About 30 percent of the 21,800 students in North Carolina’s Onslow County school system come from military families, most connected to nearby Camp Lejeune, said district spokesman Pete Andrews. As of last week, no students in the Onslow schools had lost a parent in the war, he said.
“We’ve all just been holding our breath on what’s taking place,” he said. “The big fear is that we could lose a lot of people at one time.”
Fort Hood, in central Texas, was among the first military bases to get distressing news, when two helicopter pilots from the 227th Aviation Regiment, based there, were captured in Iraq.
That cut close to home for students at nearby Copperas Cove High School, where about 30 percent of the students are from military families.
“Right now, they’re handling it very well,” Carolyn Taylor, the school’s head counselor, said early last week of the war. At that time, no Copperas Cove High students had lost a relative in the war.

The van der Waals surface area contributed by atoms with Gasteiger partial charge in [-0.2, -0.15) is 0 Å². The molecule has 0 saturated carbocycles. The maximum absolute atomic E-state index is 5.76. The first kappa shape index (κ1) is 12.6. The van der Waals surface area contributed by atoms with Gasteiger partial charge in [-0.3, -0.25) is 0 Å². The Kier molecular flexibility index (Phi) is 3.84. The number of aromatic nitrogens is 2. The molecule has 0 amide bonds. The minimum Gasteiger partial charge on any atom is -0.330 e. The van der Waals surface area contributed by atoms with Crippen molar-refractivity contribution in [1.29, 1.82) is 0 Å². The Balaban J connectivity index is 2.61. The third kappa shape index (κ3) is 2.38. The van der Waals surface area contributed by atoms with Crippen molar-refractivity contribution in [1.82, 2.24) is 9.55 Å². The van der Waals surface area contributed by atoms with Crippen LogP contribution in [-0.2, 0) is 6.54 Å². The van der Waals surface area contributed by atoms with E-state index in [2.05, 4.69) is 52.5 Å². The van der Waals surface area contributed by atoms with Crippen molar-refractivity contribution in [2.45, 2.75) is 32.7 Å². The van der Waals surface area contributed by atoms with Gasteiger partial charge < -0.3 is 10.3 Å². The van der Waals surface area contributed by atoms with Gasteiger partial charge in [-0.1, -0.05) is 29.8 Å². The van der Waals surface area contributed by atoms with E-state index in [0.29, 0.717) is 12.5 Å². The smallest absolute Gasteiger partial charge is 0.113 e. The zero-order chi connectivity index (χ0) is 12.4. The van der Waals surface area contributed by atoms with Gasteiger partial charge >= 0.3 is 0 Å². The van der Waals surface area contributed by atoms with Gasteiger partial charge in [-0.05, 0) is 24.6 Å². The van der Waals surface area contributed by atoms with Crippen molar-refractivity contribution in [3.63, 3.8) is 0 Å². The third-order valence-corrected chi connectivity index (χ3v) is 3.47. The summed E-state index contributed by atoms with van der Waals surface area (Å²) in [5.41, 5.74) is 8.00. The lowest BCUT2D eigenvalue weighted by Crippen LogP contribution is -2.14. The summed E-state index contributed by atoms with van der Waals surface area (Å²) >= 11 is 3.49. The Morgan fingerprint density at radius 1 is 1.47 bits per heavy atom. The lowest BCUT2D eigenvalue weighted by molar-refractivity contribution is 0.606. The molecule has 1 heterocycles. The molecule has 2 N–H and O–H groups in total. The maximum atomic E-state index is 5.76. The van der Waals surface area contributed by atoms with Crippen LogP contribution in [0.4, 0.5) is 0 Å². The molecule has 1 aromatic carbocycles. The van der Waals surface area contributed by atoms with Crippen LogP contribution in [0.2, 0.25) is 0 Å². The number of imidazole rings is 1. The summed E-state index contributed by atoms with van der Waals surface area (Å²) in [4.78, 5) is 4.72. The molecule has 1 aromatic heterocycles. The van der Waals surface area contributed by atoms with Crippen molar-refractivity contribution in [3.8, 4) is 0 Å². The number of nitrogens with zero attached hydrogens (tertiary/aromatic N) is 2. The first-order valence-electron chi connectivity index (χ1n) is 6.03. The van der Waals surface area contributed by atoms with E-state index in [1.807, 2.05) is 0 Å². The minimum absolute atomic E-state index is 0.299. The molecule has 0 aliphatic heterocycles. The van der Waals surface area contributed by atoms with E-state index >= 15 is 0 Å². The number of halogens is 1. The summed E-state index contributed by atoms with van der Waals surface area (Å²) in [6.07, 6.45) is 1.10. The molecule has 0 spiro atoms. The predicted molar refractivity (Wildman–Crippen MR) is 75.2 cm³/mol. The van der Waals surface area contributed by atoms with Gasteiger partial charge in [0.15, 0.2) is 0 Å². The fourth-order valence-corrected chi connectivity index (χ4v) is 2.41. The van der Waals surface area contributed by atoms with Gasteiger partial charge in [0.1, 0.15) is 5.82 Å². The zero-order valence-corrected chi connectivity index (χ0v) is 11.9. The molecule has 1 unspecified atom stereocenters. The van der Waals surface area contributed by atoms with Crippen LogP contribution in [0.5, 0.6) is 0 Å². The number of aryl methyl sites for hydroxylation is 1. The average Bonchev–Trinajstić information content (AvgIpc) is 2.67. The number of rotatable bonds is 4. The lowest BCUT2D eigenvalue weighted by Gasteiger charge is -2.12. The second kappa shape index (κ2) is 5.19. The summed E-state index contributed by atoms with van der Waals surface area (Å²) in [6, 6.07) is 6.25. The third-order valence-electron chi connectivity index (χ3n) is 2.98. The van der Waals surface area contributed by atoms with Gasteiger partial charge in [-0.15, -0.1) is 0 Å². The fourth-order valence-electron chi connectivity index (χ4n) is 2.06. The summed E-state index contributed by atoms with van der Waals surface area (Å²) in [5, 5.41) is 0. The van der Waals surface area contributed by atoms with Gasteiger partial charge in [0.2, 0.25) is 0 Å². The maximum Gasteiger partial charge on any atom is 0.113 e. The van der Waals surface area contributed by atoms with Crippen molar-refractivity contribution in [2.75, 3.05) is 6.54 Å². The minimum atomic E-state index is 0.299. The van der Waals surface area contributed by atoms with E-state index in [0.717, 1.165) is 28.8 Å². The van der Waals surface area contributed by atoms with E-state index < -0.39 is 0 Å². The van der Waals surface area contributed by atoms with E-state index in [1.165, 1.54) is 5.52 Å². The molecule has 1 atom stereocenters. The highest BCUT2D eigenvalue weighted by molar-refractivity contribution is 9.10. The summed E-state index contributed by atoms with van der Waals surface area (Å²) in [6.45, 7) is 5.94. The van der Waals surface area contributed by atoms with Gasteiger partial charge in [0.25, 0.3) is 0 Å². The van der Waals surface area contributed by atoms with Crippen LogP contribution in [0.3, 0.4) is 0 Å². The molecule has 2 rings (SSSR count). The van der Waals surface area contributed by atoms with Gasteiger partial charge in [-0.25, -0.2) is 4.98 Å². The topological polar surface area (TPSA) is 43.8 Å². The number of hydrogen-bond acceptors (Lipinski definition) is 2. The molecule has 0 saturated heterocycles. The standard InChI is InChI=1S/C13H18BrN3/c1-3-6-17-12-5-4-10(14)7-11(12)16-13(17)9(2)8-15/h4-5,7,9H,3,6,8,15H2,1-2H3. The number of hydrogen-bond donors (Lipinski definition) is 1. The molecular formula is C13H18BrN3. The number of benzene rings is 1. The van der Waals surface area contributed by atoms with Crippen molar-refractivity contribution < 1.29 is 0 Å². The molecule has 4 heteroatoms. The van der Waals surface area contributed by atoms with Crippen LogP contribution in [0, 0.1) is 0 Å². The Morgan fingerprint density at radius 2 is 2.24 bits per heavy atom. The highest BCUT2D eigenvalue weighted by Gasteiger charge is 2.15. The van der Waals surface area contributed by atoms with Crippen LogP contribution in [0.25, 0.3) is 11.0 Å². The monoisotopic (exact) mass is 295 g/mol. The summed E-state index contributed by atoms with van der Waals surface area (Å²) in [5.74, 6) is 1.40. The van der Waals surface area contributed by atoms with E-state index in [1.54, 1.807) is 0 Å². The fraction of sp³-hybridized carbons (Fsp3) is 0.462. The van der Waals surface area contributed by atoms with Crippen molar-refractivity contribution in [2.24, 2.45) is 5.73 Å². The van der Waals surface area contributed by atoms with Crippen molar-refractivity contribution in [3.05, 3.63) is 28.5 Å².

But Tyrees Spence, a senior at Copperas Cove, is nervous. Last week, he prepared to bid farewell to his mother and father, both being deployed to the Middle East.
“Everyday, I watch CNN,” he said. His parents, he said, may miss his graduation later this spring. He, of course, has other, more frightening concerns.
“It’s bad enough that my mom and dad are going to be away,” he said. Now, he said, another thought will prey on him: “Are they OK?”
Lessons From 1991
Palo Alto Middle School, in Killeen, Texas, also serves some military families from Fort Hood. For Priscilla A. Flores, a school counselor, this isn’t the first time she’s helped students through a war.
She worked at a nearby school during the Persian Gulf War in 1991 and is taking steps to avoid mistakes she believes were made during that time. Back then, counselors met daily with students who had a family member deployed to the war, Ms. Flores said.
“The kids didn’t [always] want to talk about it, but we were being forced to discuss things with them,” she said. “It was too much. It was an emotional overload.”